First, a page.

Manchester City v Wigan Athletic - FA Cup Final

Stoppage time history: Wigan defeats City, wins first FA Cup

2 Comments

Seconds into second half stoppage time, Ben Watson became the most famous player in the history of Wigan Athletic. On a late corner from Shaun Maloney, Watson rose short of Manchester City’s near post to head a flick past Joe Hart. Moments later, Wigan had their first major honor club history. Wigan Athletic — embattled by relegation, facing one of the most well-funded clubs in the world, and only 35 years from playing non-league soccer — have won the 2012-13 FA Cup.

After a week in which the debate between relegation and glory confounded the Latics’ story, supporters were left with no doubt as to which they preferred. When the final whistle blew while the game’s clock showed 94:04, a Wigan section left short by a kickoff that precluded train travels home erupted, compensating for the few seats left vacant by the late start. Dave Whelan’s team, hamstrung by their budget and the challenges of being the soccer club in a rugby town, had the defining moment in their club’s history.

And in a turn of near-literary coincidence, the Cup-winning goal came right after the game’s proverbial midnight moment. With City having been reduced to 10-men just minutes before, the idea of Wigan turning into a pumpkin was starting to fade. Seconds after the game reached the end of regulation time, with Wigan starting to come into their advantage, Maloney was taking his corner kick. And with the first shot of stoppage time, Watson made Cinderella’s dream come true.

They may yet end up in the second division, but thanks to this trophy, they’ll be in Europe. And they’ll always have that walk up Wembley’s stairs. They’ll always have the memory of lifting the FA Cup in front of over 86,000 at one of the holiest grounds in world soccer. They’ll have their winner’s metals, and long after Wigan’s added years of first and perhaps second division football to their history books, Roberto Martínez’s team will always be the first listed under the Latics’ major honors.

source: APWith superior energy and a tactical edge, Wigan were the better side over the match’s first 45 minutes even, if they gave up the half’s best chance. That fell to Carlos Tévez who, on a ball played in from the left, put a right-footed shot back toward the near post. Joel – the young Wigan keeper who took over the number one’s job half-way through the season – kicked out desperately with his right foot, the shot going off his boot and over the bar. It was the best chance City would have all day.

A Callum McManaman threat down the right; a Roger Espinoza penalty shout through the left – Wigan had the quantity of chances, especially through the 22-year-old McManaman’s matchup against City left back Gael Clichy. Perpetually dribbling past defenders only to find crowds, McManaman’s best chance was thwarted when a ball won behind the defense would have had to beat three defenders and the keeper after his exploits led to a shot. His desperate left-footed shot, taken after dancing from the goal line back toward the shot, was blocked before if got half way toward goal.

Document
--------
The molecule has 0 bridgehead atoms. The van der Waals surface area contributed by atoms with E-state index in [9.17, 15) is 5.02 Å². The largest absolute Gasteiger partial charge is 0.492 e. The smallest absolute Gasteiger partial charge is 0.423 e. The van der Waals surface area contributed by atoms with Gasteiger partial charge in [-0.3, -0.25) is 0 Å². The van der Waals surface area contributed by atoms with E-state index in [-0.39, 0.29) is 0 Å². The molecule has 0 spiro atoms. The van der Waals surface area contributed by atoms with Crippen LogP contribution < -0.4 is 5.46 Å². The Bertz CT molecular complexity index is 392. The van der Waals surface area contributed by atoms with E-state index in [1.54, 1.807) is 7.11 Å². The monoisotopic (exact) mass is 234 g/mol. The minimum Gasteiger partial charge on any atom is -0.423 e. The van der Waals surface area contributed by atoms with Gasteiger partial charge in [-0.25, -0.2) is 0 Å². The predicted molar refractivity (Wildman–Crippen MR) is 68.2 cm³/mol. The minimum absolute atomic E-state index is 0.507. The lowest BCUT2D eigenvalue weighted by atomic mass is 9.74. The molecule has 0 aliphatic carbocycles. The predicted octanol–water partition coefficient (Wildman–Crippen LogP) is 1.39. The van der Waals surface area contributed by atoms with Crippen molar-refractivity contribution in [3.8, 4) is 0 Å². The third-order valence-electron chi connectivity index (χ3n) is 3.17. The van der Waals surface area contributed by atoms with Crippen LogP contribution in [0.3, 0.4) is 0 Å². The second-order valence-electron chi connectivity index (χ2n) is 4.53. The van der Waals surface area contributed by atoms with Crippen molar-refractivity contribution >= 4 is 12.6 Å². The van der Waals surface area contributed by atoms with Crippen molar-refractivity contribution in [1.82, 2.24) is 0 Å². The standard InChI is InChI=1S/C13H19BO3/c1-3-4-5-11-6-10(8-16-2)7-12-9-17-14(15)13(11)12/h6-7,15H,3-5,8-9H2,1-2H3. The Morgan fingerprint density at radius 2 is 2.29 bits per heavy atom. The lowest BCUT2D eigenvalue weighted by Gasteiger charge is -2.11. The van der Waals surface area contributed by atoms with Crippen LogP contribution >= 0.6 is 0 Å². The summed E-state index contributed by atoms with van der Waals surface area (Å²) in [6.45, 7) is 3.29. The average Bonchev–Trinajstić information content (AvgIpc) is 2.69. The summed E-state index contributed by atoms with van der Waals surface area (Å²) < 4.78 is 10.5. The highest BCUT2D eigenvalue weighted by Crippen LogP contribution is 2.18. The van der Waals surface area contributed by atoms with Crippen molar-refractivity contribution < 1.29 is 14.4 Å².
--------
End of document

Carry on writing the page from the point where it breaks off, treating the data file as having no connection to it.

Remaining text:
After halftime, City took more control, but given their huge edge in talent and resources, it was a meek control. Joel’s day was not a difficult one, with the uninspired Citizens squad seemly unaware that their manager’s job might be on the line.

Samir Nasri came off early, with James Milner brought on to give the team some life. Jack Rodwell’s introduction for Carlos Tévez in the 69th switched the team to a 3-5-2. None of it worked, with Pablo Zabaleta’s second yellow card earned while stopping another McManaman charge rendering Roberto Mancini’s changed worthless.

In stoppage time, it was Rodwell who failed to mark Watson on a near post run, the Wigan substitute head and shoulders above his Manchester City mark while making contact with Maloney’s inswinger. With a flick that gave Hart little chance to react, Watson gave Wigan one of the biggest upsets in FA Cup history.

It’s been 25 years since this kind of David toppled a Goliath. Then Wimbledon held on after a 37th minute goal from Lawrie Sanchez allowed them to claim silverware at Liverpool’s expense. Now, with the gaps between haves and have-nots larger than ever, Wigan may have created a new standards for English soccer Cinderellas.

They may have also helped settle the debate between honor and survival. In the moments after something’s won, it’s difficult to judge such things, but these moments are the ones we should remember most. In the those tears clouding the eyes of Wigan supporters, we see the answer. Promotion, relegation – these are things that happen to any club, and while you don’t want to scoff at the finances that underscore life in the Premier League, you also can’t dismiss history. Very few teams can ever claim to have won an FA Cup.

In their first trip to Wembley, Wigan emerge victorious. Regardless of how their relegation battle unfolds, the Latics made history. They’ve won their first FA Cup.

Investors want MLS stadium on site of Chargers’ former home

Qualcomm Stadium sits empty Thursday Jan. 12, 2017, in San Diego. The San Diego Chargers announced Thursday that they would move the team to Los Angeles. (AP Photo/Denis Poroy)
AP Photo/Denis Poroy
Leave a comment

SAN DIEGO (AP) With the NFL’s Chargers leaving for Los Angeles, a group of private investors unveiled plans Monday to bring an MLS team to San Diego and build a stadium that can be shared with San Diego State.

In addition to the joint-use venue which could seat up to 30,000, the 166-acre Qualcomm Stadium site which has housed the Chargers would also be used for a sports and entertainment district, according to the FS Investors group’s plans. The plans also set aside acreage for a larger stadium, in case the NFL decides to return to San Diego.

[ MORE: Transfer window names to watch ]

“There are a lot of people that were disappointed with that (the Chargers’ move) and understandably so,” said Nick Stone, a partner in the investors group, which would develop the property and own the MLS franchise. “But we think this is a really, really interesting time to look at the opportunity to bring soccer to San Diego. It’s a very logical market for that.